Pride and Prejudice by Jane Austen is about a small country town in England, where life is all about having money, getting married, and having more money. In this novel, Austen focuses in on one particular family, the Bennets, who consist of five daughters and one over-obsessive mother who is looking to marry off each of her daughters before her husband passes away, for they do not have a son to inherit their estate and therefore her daughters will be left without a home, money, or respect in society. The story has ups, downs, and surprises around every corner for each of the relationships that are formed, broken, then formed again between the daughters and other men, until finally four sharply contrasting marriages emerge to show how real marriages are to be built. In Pride and Prejudice, Jane Austen effectively shows her theme that happy strong marriages take time to build by contrasting Darcy and Elizabeth's relationship with the marriage relationships of, Mr. Wickham and Lydia, Mr. Collins and Charlotte, and Mr. Bingley and Jane.
Darcy and Elizabeth are made up to be an example of the perfect couple. They are the ones who discover that a relationship will not last without love, and manage to balance love with the need of money and social power. Although, in the beginning, Darcy seems to be a very ". . .disagreeable man . . ." (Austen 14), he begins opening himself up to the Bennet family, near the end. The journalist, Martin Amis points out that Darcy ends up dealing with the issues surrounding Lydia and Wickham's relationship and ends up freely inviting Elizabeth's aunt and uncle to come live with them at Pemberley (4). This marriage is also a force that will lead to the end of the division between the two classes; an article in Nineteenth-Century Literature Criticism notes that by marrying each other they "forged a contract between the aristocracy and the bourgeoisie"("Austen: Pride" 35).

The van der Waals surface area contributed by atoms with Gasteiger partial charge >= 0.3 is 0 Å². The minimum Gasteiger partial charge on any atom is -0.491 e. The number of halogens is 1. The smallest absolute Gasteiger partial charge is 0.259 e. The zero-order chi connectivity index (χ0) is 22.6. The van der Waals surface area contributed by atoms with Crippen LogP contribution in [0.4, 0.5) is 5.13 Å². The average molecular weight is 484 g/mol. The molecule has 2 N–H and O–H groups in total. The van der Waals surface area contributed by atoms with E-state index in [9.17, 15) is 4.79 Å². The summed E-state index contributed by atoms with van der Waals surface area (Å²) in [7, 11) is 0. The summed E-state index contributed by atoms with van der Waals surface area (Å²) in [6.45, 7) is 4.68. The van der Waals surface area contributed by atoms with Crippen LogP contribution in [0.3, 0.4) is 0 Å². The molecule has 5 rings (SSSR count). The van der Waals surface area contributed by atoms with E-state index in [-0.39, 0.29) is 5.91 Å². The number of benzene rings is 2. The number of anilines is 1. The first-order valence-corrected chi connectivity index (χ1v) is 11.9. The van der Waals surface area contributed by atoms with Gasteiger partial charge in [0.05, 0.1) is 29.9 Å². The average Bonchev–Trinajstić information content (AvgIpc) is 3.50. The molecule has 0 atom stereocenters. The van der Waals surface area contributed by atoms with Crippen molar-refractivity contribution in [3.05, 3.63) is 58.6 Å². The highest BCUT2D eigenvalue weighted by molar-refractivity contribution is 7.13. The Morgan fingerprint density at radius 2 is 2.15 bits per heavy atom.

While Darcy and Elizabeth do end up living happily ever after, there were certain opposing forces to their relationship, such as Lady Catherine de Bourgh. Lady Catherine is the aunt of Darcy and had been planning all his life to have him marry his cousin. When she finds out about all the mischievous happenings between Darcy and Elizabeth she pays a visit to Elizabeth to tell her to stay away from her nephew because she does not think Elizabeth is worthy enough to have him: "Your alliance will be a disgrace; your name will never be mentioned by any of us!"(Austen 257). Elizabeth is ashamed and slightly embarrassed by Lady Catherine's confrontation, but is able to stand up for herself and her family with a firm resolution: "I am only resolved to act in that manner which will, in my opinion, constitute my happiness, without reference to you . . ."(Austen 258,259). This verbal battle over Darcy ends with Elizabeth standing tall as she asks Lady Catherine to leave her house immediately. Besides Lady Catherine, there was also other resistance to the idea of Darcy and Elizabeth being together. The Bingley sisters constantly ridiculed Elizabeth, her family, and their low status in society: "Her manners were pronounced to be very bad indeed, a mixture of pride and impertinence; she had no conversation, no style, no taste, no beauty"(Austen 26). There is also a slight undertone of affection towards Darcy by Miss. Bingley, which causes jealousy of Darcy and Elizabeth's relationship.
Elizabeth and Darcy's relationships have many ups and downs throughout the story, but their strong personalities and confidence in each other end up holding them together. The first time Darcy proposes to Elizabeth she intensely turns him down telling him: "I had not known you a month before I felt that you were the last man in the world whom I could ever be prevailed to marry"(Austen 193). Even though this may have discouraged Darcy slightly, his pride in himself still remains ("Austen: Pride" 36). As Amis observes, Elizabeth can not marry without...
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"Austen: Pride and Prejudice." Nineteenth Century Literature Criticism. Vol. 119. Detroit: Gale, 1992. 35-37.
"Jane Austen: Pride and Prejudice." World Literature Criticism. Vol. 1. Detroit: Gale, 1992. 7-9.
Kneedler, Susan. "The New Romance in Pride and Prejudice." Novels for Students. Ed. Diane Telgen. Vol. 1. Detroit: Gale, 1997. 299-302.
Marcus, Mordecai. "A Major Thematic Pattern in Pride and Prejudice." Nineteenth-Century Fiction V. 16. (1961): (92-93).
"Pride and Prejudice." The Literature Network. 8 Mar. 2004 http://www.literature-web.net/austen/prideandprejudice. 2pp.
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